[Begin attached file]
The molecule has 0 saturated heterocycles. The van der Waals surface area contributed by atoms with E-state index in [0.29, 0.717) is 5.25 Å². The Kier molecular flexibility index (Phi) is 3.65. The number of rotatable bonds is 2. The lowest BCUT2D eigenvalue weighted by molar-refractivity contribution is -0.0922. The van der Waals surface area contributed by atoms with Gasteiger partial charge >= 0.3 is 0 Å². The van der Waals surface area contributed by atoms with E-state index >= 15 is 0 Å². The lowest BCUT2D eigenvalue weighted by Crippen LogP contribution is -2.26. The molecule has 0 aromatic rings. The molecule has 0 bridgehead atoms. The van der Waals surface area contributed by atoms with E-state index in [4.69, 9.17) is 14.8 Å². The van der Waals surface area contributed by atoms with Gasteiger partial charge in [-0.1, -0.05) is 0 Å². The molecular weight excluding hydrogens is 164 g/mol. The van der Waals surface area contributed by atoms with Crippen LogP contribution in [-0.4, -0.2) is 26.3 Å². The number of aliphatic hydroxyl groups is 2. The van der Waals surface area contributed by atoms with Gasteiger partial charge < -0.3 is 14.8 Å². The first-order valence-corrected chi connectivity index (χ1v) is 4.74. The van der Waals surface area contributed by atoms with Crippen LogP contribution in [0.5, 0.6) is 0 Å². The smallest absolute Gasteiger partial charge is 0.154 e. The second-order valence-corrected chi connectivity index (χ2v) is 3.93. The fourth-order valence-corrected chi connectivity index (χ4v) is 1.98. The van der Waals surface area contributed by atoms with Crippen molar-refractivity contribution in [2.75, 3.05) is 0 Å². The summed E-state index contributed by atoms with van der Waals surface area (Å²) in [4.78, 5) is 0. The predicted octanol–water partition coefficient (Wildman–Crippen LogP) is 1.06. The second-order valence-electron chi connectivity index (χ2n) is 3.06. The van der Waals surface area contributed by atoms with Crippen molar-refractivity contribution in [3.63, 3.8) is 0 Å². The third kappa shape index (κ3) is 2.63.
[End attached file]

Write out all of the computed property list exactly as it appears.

The molecule has 0 saturated heterocycles. The van der Waals surface area contributed by atoms with E-state index in [0.29, 0.717) is 5.25 Å². The Kier molecular flexibility index (Phi) is 3.65. The number of rotatable bonds is 2. The lowest BCUT2D eigenvalue weighted by molar-refractivity contribution is -0.0922. The van der Waals surface area contributed by atoms with Gasteiger partial charge >= 0.3 is 0 Å². The van der Waals surface area contributed by atoms with E-state index >= 15 is 0 Å². The lowest BCUT2D eigenvalue weighted by Crippen LogP contribution is -2.26. The molecule has 0 aromatic rings. The molecule has 0 bridgehead atoms. The van der Waals surface area contributed by atoms with E-state index in [4.69, 9.17) is 14.8 Å². The van der Waals surface area contributed by atoms with Gasteiger partial charge in [-0.1, -0.05) is 0 Å². The molecular weight excluding hydrogens is 164 g/mol. The van der Waals surface area contributed by atoms with Crippen LogP contribution in [-0.4, -0.2) is 26.3 Å². The number of aliphatic hydroxyl groups is 2. The van der Waals surface area contributed by atoms with Gasteiger partial charge < -0.3 is 14.8 Å². The first-order valence-corrected chi connectivity index (χ1v) is 4.74. The van der Waals surface area contributed by atoms with Crippen LogP contribution in [0.5, 0.6) is 0 Å². The smallest absolute Gasteiger partial charge is 0.154 e. The second-order valence-corrected chi connectivity index (χ2v) is 3.93. The fourth-order valence-corrected chi connectivity index (χ4v) is 1.98. The van der Waals surface area contributed by atoms with Crippen molar-refractivity contribution in [2.75, 3.05) is 0 Å². The summed E-state index contributed by atoms with van der Waals surface area (Å²) in [4.78, 5) is 0. The predicted octanol–water partition coefficient (Wildman–Crippen LogP) is 1.06. The second-order valence-electron chi connectivity index (χ2n) is 3.06. The van der Waals surface area contributed by atoms with Crippen molar-refractivity contribution in [3.63, 3.8) is 0 Å². The third kappa shape index (κ3) is 2.63.